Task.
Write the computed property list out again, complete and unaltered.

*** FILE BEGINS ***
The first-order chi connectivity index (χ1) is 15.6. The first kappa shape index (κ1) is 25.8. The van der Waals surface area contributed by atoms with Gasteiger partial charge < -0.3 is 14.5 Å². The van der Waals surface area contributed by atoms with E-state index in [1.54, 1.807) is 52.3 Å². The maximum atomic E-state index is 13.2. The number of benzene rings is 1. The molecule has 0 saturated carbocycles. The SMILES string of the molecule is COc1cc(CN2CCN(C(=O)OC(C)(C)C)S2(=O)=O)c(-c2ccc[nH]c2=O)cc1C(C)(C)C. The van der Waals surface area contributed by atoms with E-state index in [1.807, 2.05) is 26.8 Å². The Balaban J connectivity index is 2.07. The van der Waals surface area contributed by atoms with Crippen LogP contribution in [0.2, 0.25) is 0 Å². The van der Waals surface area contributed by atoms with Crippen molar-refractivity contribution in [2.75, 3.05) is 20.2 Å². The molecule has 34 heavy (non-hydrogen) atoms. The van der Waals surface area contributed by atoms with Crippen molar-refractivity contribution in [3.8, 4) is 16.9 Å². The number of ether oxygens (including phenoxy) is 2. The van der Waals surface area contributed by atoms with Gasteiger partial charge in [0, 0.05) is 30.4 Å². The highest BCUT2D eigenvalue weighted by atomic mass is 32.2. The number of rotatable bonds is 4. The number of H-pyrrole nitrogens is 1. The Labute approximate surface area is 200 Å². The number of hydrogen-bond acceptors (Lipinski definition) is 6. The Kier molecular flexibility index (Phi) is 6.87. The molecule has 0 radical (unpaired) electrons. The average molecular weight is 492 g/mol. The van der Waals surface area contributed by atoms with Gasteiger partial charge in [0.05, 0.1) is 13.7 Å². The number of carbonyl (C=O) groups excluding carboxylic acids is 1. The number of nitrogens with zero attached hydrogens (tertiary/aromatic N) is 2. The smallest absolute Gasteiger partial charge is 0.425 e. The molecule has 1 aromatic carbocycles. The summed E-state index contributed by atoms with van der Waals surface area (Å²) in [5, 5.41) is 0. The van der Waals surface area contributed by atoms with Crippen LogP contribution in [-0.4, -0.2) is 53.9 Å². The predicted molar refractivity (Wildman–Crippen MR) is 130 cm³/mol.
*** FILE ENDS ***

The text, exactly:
The first-order chi connectivity index (χ1) is 15.6. The first kappa shape index (κ1) is 25.8. The van der Waals surface area contributed by atoms with Gasteiger partial charge < -0.3 is 14.5 Å². The van der Waals surface area contributed by atoms with E-state index in [1.54, 1.807) is 52.3 Å². The maximum atomic E-state index is 13.2. The number of benzene rings is 1. The molecule has 0 saturated carbocycles. The SMILES string of the molecule is COc1cc(CN2CCN(C(=O)OC(C)(C)C)S2(=O)=O)c(-c2ccc[nH]c2=O)cc1C(C)(C)C. The van der Waals surface area contributed by atoms with E-state index in [1.807, 2.05) is 26.8 Å². The Balaban J connectivity index is 2.07. The van der Waals surface area contributed by atoms with Crippen LogP contribution in [0.2, 0.25) is 0 Å². The van der Waals surface area contributed by atoms with Crippen molar-refractivity contribution in [2.75, 3.05) is 20.2 Å². The molecule has 34 heavy (non-hydrogen) atoms. The van der Waals surface area contributed by atoms with Crippen molar-refractivity contribution in [3.8, 4) is 16.9 Å². The number of ether oxygens (including phenoxy) is 2. The van der Waals surface area contributed by atoms with Gasteiger partial charge in [0, 0.05) is 30.4 Å². The highest BCUT2D eigenvalue weighted by atomic mass is 32.2. The number of rotatable bonds is 4. The number of H-pyrrole nitrogens is 1. The Labute approximate surface area is 200 Å². The number of hydrogen-bond acceptors (Lipinski definition) is 6. The Kier molecular flexibility index (Phi) is 6.87. The molecule has 0 radical (unpaired) electrons. The average molecular weight is 492 g/mol. The van der Waals surface area contributed by atoms with Gasteiger partial charge in [0.05, 0.1) is 13.7 Å². The number of carbonyl (C=O) groups excluding carboxylic acids is 1. The number of nitrogens with zero attached hydrogens (tertiary/aromatic N) is 2. The smallest absolute Gasteiger partial charge is 0.425 e. The molecule has 1 aromatic carbocycles. The summed E-state index contributed by atoms with van der Waals surface area (Å²) in [5, 5.41) is 0. The van der Waals surface area contributed by atoms with Crippen LogP contribution in [-0.4, -0.2) is 53.9 Å². The predicted molar refractivity (Wildman–Crippen MR) is 130 cm³/mol.